While placing your stethoscope under a patient’s breast to listen to their apex beat may seem perfectly normal to you, a patient won’t understand why this is part of your assessment of their heart. Similarly, a patient won’t know that feeling for femoral pulses may form part of your abdominal examination. Misunderstandings can arise from the most innocent of interactions and communication is key.
The more complex an intervention, the more discussion and dialogue is needed and it is likely that there will be a requirement for the patient, or person with parental responsibility in the case of a child, for them will need to sign a consent form. The patient should only be asked to sign this once a discussion has taken place and you and the patient are satisfied that they have all the information they need and understand it.
Many healthcare decisions, however, won’t require such formalities and you can rely on a patient’s verbal consent as long as you are satisfied they’ve had the opportunity to consider all the relevant information they need, which is summarised in paragraph 10 of the guidance. Find out more about consent and why it’s important.
Does the patient have capacity to make a decision?
Not all patients are able to make decisions for themselves and it is important to remember that mental capacity to make decisions may change over time and may also depend on the nature of the decision the patient needs to make. While a patient may be able to consent to, for example, having their blood taken, they may not be able to make more complex decisions about their health, such as having a major surgical procedure. Paragraphs 76 to 93 provide guidance for those times when your patient may lack capacity to make decisions. You can find out more about who can consent in this article by Dr Sally Old.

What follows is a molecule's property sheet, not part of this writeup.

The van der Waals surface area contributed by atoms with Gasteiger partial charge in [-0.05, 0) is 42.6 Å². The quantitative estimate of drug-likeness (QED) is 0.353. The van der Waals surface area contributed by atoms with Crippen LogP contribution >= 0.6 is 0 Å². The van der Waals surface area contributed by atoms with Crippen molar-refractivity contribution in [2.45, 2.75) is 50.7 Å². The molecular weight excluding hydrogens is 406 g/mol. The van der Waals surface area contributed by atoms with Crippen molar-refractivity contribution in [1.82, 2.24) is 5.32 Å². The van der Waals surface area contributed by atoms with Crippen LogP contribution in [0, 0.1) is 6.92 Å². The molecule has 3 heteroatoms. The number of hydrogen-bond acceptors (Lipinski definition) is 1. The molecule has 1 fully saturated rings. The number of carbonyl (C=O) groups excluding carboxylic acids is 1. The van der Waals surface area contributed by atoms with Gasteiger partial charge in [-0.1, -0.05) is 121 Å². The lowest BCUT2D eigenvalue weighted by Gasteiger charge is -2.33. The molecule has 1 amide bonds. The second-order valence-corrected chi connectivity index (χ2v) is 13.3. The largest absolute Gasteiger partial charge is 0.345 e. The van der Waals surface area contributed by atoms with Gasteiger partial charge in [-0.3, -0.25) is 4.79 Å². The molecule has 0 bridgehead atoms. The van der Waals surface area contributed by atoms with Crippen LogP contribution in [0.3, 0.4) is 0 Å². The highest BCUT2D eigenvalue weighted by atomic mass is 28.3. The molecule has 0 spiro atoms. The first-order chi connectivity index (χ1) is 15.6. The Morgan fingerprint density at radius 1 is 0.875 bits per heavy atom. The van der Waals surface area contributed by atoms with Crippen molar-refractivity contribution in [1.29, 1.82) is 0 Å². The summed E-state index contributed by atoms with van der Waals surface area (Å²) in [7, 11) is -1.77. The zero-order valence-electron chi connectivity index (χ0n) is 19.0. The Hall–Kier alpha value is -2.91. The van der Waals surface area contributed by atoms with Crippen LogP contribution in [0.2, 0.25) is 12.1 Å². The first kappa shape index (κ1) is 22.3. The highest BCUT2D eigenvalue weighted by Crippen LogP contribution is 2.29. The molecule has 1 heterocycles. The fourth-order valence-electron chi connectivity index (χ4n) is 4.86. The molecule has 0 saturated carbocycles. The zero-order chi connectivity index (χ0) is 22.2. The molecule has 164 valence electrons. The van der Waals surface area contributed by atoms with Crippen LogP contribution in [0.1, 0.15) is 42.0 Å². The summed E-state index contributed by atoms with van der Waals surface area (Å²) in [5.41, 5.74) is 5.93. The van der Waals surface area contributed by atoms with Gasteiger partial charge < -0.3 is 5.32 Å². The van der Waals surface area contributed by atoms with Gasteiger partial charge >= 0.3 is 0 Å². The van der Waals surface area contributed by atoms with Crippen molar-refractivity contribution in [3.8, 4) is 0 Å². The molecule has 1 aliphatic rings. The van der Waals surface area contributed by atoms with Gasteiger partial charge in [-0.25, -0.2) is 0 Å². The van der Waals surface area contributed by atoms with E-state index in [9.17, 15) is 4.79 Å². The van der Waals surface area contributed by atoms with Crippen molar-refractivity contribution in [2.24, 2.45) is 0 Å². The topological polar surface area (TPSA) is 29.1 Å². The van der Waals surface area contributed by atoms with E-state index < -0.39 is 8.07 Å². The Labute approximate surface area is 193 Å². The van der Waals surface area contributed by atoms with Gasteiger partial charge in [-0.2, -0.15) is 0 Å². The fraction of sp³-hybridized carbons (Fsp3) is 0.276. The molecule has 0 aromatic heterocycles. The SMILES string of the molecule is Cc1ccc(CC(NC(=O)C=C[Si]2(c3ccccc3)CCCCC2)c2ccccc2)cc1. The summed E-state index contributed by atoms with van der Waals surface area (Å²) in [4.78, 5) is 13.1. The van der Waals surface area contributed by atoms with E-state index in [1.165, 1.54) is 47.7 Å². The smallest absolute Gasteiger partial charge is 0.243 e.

Delegation and support from the wider team – know your limits
The guidance acknowledges that uncertainty may exist when answering patients' questions and you should make clear the limits of your knowledge or if you are unable to answer a question with certainty (paragraphs 25 and 26).
The process of obtaining consent is not a one-off event but will involve ongoing discussion with the patient.
In addition to the GMC's Delegation and Referral guidance, the new consent guidance has its own paragraphs on responsibility and delegation (paragraphs 42 - 44). This makes it clear that part of the decision making process can be delegated, such as sharing information with the patient, but the responsibility for making sure consent is informed remains with the treating doctor.
As a medical student or junior doctor you will need to obtain consent from a patient, for example, when you need to examine them, take blood or site a cannula, however, obtaining consent for a more complex procedure or decision should only be discussed with the patient by someone who is competent to do so and preferably by the person who will carry out the procedure. If you don’t have the appropriate qualifications, training or experience and you are asked to do something that you feel is beyond the limits of your own competence, you should raise this.
You may not be in a position to obtain consent yourself but you can take the opportunity to observe a senior colleague doing so.
While the guidance reminds doctors of the importance of recording decisions in the patient’s medical records (paragraph 50), it acknowledges that a proportionate approach may need to be taken as to the level of detail (paragraph 51). For more complex procedures many hospitals will have checklists for patients to go through with the doctor which they sign once they are happy they understand and once their questions have been answered. If a patient asks any specific additional questions, it is important these are answered and a record made of the discussion in the notes.